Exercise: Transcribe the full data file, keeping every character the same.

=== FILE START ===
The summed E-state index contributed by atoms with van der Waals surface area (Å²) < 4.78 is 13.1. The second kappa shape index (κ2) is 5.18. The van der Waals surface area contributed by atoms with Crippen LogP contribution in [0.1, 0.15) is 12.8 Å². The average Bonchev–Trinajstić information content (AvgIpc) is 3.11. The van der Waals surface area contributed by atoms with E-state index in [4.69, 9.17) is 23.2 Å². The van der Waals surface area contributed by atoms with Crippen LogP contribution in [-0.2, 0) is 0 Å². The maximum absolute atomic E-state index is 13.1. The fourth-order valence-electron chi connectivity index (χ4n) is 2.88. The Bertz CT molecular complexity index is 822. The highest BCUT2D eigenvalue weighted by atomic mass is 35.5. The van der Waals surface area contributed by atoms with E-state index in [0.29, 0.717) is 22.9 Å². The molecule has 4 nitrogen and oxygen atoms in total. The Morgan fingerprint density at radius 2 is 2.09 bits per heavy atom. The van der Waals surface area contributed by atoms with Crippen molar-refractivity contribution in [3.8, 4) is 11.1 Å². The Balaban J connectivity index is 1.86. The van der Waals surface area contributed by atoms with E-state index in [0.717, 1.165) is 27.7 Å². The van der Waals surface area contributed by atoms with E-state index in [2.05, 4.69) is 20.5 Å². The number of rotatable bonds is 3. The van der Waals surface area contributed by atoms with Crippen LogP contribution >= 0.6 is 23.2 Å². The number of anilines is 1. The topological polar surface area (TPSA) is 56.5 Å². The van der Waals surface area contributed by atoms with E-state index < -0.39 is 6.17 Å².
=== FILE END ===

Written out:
The summed E-state index contributed by atoms with van der Waals surface area (Å²) < 4.78 is 13.1. The second kappa shape index (κ2) is 5.18. The van der Waals surface area contributed by atoms with Crippen LogP contribution in [0.1, 0.15) is 12.8 Å². The average Bonchev–Trinajstić information content (AvgIpc) is 3.11. The van der Waals surface area contributed by atoms with E-state index in [4.69, 9.17) is 23.2 Å². The van der Waals surface area contributed by atoms with Crippen LogP contribution in [-0.2, 0) is 0 Å². The maximum absolute atomic E-state index is 13.1. The fourth-order valence-electron chi connectivity index (χ4n) is 2.88. The Bertz CT molecular complexity index is 822. The highest BCUT2D eigenvalue weighted by atomic mass is 35.5. The van der Waals surface area contributed by atoms with E-state index in [0.29, 0.717) is 22.9 Å². The molecule has 4 nitrogen and oxygen atoms in total. The Morgan fingerprint density at radius 2 is 2.09 bits per heavy atom. The van der Waals surface area contributed by atoms with Crippen molar-refractivity contribution in [3.8, 4) is 11.1 Å². The Balaban J connectivity index is 1.86. The van der Waals surface area contributed by atoms with E-state index in [0.717, 1.165) is 27.7 Å². The van der Waals surface area contributed by atoms with E-state index in [2.05, 4.69) is 20.5 Å². The number of rotatable bonds is 3. The van der Waals surface area contributed by atoms with Crippen LogP contribution >= 0.6 is 23.2 Å². The number of anilines is 1. The topological polar surface area (TPSA) is 56.5 Å². The van der Waals surface area contributed by atoms with E-state index < -0.39 is 6.17 Å².